Cost:  Nothing.

Savings:  At least the cost of an ER visit and possibly a full admission for something the patient absolutely didn’t want done.

These are just some of the cases recently that have come up.  I think it explains how having a doctor available to help deal with crises or decisions for care will help patient make better decisions and save money.

So, to the insurance companies (including CMS) I say: You are Welcome.

Rob Lamberts, MD, is a primary care physician practicing somewhere in the southeastern United States. He blogs regularly at More Musings (of a Distractible Kind),where an earlier version of this post first appeared. For some strange reason, he is often stopped by strangers on the street who mistake him for former Atlanta Braves star John Smoltz and ask “Hey, are you John Smoltz?” He is not John Smoltz. He is not a former major league baseball player. He is a primary care physician.

13 replies »

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  5. Thanks for sharing your experiences, Rob. Fascinating business model, and I’ll be checking in to see how it goes and how you troubleshoot major problems.

  6. A link describing the practice model to which you are referring would have been useful.

  7. Rob, I agree with you, but those that make the rules and regulations will ignore these experiences. Both you and I would consider them facts, but many of our brethren and the industry and government will just label them anecdotes.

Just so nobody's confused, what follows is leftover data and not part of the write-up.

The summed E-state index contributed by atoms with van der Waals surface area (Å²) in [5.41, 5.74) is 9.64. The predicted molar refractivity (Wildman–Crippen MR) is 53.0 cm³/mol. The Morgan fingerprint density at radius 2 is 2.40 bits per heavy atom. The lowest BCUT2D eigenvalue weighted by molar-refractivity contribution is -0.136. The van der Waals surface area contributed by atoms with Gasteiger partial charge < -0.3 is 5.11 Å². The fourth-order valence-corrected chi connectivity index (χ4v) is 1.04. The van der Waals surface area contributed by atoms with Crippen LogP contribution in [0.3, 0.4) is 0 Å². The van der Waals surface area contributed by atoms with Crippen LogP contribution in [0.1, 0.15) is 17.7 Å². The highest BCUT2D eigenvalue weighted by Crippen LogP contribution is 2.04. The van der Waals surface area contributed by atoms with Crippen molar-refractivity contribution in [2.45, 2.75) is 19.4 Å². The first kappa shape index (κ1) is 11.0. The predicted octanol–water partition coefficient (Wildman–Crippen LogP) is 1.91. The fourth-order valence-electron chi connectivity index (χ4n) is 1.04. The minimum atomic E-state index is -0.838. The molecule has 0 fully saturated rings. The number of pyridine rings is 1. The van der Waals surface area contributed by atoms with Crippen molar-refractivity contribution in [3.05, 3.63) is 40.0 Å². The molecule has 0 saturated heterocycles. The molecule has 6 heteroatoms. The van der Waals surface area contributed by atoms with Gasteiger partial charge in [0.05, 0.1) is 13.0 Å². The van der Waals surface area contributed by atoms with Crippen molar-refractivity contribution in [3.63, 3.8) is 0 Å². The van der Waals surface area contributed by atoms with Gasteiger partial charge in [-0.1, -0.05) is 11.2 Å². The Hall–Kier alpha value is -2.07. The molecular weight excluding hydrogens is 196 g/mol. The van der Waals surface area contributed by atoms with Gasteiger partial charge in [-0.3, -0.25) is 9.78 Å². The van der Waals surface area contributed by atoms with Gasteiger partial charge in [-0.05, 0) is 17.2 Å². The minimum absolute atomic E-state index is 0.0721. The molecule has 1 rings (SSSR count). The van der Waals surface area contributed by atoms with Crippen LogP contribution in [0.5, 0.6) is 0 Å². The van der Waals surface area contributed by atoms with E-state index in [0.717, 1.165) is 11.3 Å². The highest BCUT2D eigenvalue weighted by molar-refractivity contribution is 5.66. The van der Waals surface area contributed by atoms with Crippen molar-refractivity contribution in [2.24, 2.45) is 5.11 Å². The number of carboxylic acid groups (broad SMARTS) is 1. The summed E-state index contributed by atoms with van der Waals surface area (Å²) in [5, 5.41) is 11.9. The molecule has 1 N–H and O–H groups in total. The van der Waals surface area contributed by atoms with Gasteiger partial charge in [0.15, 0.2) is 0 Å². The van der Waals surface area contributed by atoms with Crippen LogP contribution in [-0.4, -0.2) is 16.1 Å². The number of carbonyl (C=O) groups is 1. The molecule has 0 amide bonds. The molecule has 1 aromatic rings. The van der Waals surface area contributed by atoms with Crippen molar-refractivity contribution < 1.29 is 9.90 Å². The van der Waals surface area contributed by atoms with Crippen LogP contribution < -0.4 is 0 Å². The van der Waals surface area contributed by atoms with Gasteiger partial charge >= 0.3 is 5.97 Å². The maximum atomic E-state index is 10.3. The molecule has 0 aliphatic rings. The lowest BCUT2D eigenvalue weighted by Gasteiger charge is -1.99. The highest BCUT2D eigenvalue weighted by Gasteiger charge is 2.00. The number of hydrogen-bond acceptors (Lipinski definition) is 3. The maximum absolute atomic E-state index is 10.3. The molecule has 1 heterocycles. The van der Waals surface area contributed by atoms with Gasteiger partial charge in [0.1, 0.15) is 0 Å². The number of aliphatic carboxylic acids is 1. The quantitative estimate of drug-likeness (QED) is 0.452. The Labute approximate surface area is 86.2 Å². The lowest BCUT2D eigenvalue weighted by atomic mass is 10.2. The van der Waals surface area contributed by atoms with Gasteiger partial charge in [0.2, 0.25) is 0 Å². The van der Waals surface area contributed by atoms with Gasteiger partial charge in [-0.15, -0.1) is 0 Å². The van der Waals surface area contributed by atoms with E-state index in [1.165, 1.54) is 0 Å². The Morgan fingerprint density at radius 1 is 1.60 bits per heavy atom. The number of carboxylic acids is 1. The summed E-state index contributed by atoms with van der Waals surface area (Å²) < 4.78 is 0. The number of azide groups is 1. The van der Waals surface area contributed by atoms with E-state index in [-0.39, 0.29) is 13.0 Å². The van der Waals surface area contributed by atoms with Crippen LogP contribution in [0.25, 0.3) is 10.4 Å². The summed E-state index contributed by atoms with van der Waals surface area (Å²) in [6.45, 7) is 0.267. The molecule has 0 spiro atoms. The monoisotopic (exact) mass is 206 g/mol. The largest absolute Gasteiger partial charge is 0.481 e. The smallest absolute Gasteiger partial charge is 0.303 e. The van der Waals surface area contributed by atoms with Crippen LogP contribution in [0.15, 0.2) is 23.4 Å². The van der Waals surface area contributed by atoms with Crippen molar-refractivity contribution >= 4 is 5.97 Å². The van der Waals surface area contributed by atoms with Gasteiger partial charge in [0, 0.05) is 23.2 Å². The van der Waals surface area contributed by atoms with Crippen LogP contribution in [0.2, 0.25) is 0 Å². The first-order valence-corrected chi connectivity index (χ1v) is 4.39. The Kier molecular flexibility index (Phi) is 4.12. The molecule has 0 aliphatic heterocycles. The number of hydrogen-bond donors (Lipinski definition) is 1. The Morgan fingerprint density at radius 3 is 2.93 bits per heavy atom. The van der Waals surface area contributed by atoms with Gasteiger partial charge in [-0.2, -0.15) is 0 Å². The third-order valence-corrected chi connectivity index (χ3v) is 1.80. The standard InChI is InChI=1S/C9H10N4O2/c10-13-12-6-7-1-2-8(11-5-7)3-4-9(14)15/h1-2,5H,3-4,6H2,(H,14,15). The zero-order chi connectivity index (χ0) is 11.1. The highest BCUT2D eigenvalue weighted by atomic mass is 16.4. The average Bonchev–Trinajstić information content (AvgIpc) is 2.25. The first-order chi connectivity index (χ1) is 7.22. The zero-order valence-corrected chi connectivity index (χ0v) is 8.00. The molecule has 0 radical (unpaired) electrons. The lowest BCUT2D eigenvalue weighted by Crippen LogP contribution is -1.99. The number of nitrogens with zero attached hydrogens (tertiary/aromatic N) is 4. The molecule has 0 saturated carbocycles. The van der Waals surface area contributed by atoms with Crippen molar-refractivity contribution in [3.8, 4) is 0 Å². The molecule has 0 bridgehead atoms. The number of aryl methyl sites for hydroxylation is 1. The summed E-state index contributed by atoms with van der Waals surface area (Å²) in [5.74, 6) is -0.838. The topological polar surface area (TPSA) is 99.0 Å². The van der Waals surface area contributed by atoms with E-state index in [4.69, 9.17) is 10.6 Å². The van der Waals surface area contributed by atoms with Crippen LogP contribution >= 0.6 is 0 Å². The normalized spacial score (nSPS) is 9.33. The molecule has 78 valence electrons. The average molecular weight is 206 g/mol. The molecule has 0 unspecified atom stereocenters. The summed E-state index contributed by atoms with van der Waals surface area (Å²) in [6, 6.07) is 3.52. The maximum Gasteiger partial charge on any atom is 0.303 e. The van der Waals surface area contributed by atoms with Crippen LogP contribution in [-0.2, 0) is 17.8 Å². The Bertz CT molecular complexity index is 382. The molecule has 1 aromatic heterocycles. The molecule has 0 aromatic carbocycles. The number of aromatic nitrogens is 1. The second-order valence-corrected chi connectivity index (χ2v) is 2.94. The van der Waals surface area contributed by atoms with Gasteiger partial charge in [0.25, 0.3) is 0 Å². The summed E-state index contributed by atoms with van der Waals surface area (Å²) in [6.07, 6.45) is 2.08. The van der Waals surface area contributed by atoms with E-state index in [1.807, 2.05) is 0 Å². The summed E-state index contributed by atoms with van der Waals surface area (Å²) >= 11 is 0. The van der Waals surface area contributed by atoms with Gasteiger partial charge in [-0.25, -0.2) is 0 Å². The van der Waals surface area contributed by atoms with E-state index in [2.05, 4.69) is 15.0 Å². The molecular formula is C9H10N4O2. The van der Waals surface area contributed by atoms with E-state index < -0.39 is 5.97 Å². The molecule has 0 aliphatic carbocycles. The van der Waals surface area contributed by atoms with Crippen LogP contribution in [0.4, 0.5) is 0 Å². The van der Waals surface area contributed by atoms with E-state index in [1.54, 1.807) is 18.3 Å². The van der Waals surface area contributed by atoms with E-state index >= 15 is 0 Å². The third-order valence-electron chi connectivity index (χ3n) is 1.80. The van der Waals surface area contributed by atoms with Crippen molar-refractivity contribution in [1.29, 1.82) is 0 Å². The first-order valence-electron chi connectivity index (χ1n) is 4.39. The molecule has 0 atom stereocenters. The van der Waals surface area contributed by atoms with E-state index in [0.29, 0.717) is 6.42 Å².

That’s the sad truth.

  8. I think it’s time to invest in a reconditioned CT unit. Or atleast negotiating a relationship with area imaging center.

  9. The anecdotes themselves are not proof at all, but they are examples of what I can do in my office that I could not do in my previous office. I assume I am at not at increased risk of having an adverse event, actually having a significantly higher amount of time to make sure of care quality with each patient. The point of this was more an illustration of how the process is different, and better processes lead to better outcomes.

  10. Rob, those are all good examples. Now take the opposite situation, what if one of those patients had an adverse event? What then? What level of liability? Standards of care? Assuming you make the right assessment 100% of the time. After all that’s what is expected of of.

    While these are well documented examples by you and I agree and applaud you for documenting this, taking the time to present this here and paying attention to the issues, this will be viewed as nothing more than anecdotes by most physicians. So very often our personal experience and observations and assessments are blown off as just that, anecdotes.